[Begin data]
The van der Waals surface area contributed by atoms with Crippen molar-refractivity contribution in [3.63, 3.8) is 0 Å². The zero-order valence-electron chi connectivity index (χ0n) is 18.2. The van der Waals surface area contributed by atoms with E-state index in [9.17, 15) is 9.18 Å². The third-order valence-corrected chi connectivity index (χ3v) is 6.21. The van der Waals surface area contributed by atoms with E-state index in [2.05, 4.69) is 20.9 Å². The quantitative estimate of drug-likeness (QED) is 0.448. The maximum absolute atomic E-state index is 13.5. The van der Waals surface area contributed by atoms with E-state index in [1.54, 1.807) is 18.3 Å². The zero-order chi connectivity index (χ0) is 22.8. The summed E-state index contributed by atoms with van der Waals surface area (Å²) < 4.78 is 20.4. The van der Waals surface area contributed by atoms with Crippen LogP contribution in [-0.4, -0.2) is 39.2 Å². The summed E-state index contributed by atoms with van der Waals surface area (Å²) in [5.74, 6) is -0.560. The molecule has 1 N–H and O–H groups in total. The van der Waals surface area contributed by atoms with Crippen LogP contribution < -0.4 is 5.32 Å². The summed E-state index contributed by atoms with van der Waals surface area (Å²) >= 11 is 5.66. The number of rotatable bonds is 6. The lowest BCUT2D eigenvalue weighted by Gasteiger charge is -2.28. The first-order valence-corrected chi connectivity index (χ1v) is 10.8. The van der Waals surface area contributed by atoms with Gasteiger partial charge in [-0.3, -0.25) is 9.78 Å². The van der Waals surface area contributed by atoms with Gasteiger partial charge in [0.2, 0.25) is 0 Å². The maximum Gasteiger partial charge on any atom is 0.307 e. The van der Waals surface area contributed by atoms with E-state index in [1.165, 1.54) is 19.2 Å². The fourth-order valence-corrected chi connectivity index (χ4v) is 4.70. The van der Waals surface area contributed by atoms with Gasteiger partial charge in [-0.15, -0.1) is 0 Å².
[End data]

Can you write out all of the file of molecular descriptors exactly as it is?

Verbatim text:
The van der Waals surface area contributed by atoms with Crippen molar-refractivity contribution in [3.63, 3.8) is 0 Å². The zero-order valence-electron chi connectivity index (χ0n) is 18.2. The van der Waals surface area contributed by atoms with E-state index in [9.17, 15) is 9.18 Å². The third-order valence-corrected chi connectivity index (χ3v) is 6.21. The van der Waals surface area contributed by atoms with E-state index in [2.05, 4.69) is 20.9 Å². The quantitative estimate of drug-likeness (QED) is 0.448. The maximum absolute atomic E-state index is 13.5. The van der Waals surface area contributed by atoms with E-state index in [1.54, 1.807) is 18.3 Å². The zero-order chi connectivity index (χ0) is 22.8. The summed E-state index contributed by atoms with van der Waals surface area (Å²) < 4.78 is 20.4. The van der Waals surface area contributed by atoms with Crippen LogP contribution in [-0.4, -0.2) is 39.2 Å². The summed E-state index contributed by atoms with van der Waals surface area (Å²) in [5.74, 6) is -0.560. The molecule has 1 N–H and O–H groups in total. The van der Waals surface area contributed by atoms with Crippen LogP contribution < -0.4 is 5.32 Å². The summed E-state index contributed by atoms with van der Waals surface area (Å²) >= 11 is 5.66. The number of rotatable bonds is 6. The lowest BCUT2D eigenvalue weighted by Gasteiger charge is -2.28. The first-order valence-corrected chi connectivity index (χ1v) is 10.8. The van der Waals surface area contributed by atoms with Gasteiger partial charge in [-0.3, -0.25) is 9.78 Å². The van der Waals surface area contributed by atoms with Gasteiger partial charge in [0.2, 0.25) is 0 Å². The maximum Gasteiger partial charge on any atom is 0.307 e. The van der Waals surface area contributed by atoms with E-state index in [1.165, 1.54) is 19.2 Å². The fourth-order valence-corrected chi connectivity index (χ4v) is 4.70. The van der Waals surface area contributed by atoms with Gasteiger partial charge in [-0.15, -0.1) is 0 Å².